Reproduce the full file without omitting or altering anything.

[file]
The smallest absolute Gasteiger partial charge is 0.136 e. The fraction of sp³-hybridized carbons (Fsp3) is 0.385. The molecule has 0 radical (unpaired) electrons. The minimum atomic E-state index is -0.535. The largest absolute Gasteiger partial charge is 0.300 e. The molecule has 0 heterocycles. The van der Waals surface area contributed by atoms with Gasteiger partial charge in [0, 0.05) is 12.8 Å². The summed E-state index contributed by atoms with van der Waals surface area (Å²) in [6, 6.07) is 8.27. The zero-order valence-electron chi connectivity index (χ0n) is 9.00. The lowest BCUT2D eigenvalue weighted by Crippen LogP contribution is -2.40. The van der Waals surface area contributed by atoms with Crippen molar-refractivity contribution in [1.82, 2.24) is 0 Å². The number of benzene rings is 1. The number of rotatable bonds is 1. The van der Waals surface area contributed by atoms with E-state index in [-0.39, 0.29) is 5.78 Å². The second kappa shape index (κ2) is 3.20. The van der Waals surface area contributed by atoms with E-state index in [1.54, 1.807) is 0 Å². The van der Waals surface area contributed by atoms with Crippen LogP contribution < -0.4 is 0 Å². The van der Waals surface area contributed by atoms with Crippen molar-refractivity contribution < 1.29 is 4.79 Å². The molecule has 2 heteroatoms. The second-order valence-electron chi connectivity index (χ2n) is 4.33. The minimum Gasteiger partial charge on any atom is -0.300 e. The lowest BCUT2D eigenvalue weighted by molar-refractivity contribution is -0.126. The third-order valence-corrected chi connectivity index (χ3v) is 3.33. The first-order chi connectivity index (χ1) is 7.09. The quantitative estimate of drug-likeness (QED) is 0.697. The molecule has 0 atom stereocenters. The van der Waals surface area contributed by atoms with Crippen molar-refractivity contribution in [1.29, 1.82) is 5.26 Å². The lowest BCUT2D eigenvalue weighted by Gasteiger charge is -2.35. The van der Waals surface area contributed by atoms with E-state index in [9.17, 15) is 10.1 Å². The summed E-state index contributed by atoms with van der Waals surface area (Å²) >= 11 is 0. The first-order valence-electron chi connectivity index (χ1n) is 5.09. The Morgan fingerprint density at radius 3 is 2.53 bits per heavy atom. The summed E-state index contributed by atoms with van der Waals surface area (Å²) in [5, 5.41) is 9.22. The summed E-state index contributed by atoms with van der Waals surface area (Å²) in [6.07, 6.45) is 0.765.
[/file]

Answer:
The smallest absolute Gasteiger partial charge is 0.136 e. The fraction of sp³-hybridized carbons (Fsp3) is 0.385. The molecule has 0 radical (unpaired) electrons. The minimum atomic E-state index is -0.535. The largest absolute Gasteiger partial charge is 0.300 e. The molecule has 0 heterocycles. The van der Waals surface area contributed by atoms with Gasteiger partial charge in [0, 0.05) is 12.8 Å². The summed E-state index contributed by atoms with van der Waals surface area (Å²) in [6, 6.07) is 8.27. The zero-order valence-electron chi connectivity index (χ0n) is 9.00. The lowest BCUT2D eigenvalue weighted by Crippen LogP contribution is -2.40. The van der Waals surface area contributed by atoms with Crippen molar-refractivity contribution in [1.82, 2.24) is 0 Å². The number of benzene rings is 1. The number of rotatable bonds is 1. The van der Waals surface area contributed by atoms with E-state index in [-0.39, 0.29) is 5.78 Å². The second kappa shape index (κ2) is 3.20. The van der Waals surface area contributed by atoms with E-state index in [1.54, 1.807) is 0 Å². The van der Waals surface area contributed by atoms with Crippen LogP contribution < -0.4 is 0 Å². The van der Waals surface area contributed by atoms with Crippen molar-refractivity contribution < 1.29 is 4.79 Å². The molecule has 2 heteroatoms. The second-order valence-electron chi connectivity index (χ2n) is 4.33. The minimum Gasteiger partial charge on any atom is -0.300 e. The lowest BCUT2D eigenvalue weighted by molar-refractivity contribution is -0.126. The third-order valence-corrected chi connectivity index (χ3v) is 3.33. The first-order chi connectivity index (χ1) is 7.09. The quantitative estimate of drug-likeness (QED) is 0.697. The molecule has 0 atom stereocenters. The van der Waals surface area contributed by atoms with Crippen molar-refractivity contribution in [1.29, 1.82) is 5.26 Å². The lowest BCUT2D eigenvalue weighted by Gasteiger charge is -2.35. The van der Waals surface area contributed by atoms with E-state index in [9.17, 15) is 10.1 Å². The summed E-state index contributed by atoms with van der Waals surface area (Å²) >= 11 is 0. The first-order valence-electron chi connectivity index (χ1n) is 5.09. The Morgan fingerprint density at radius 3 is 2.53 bits per heavy atom. The summed E-state index contributed by atoms with van der Waals surface area (Å²) in [5, 5.41) is 9.22. The summed E-state index contributed by atoms with van der Waals surface area (Å²) in [6.07, 6.45) is 0.765.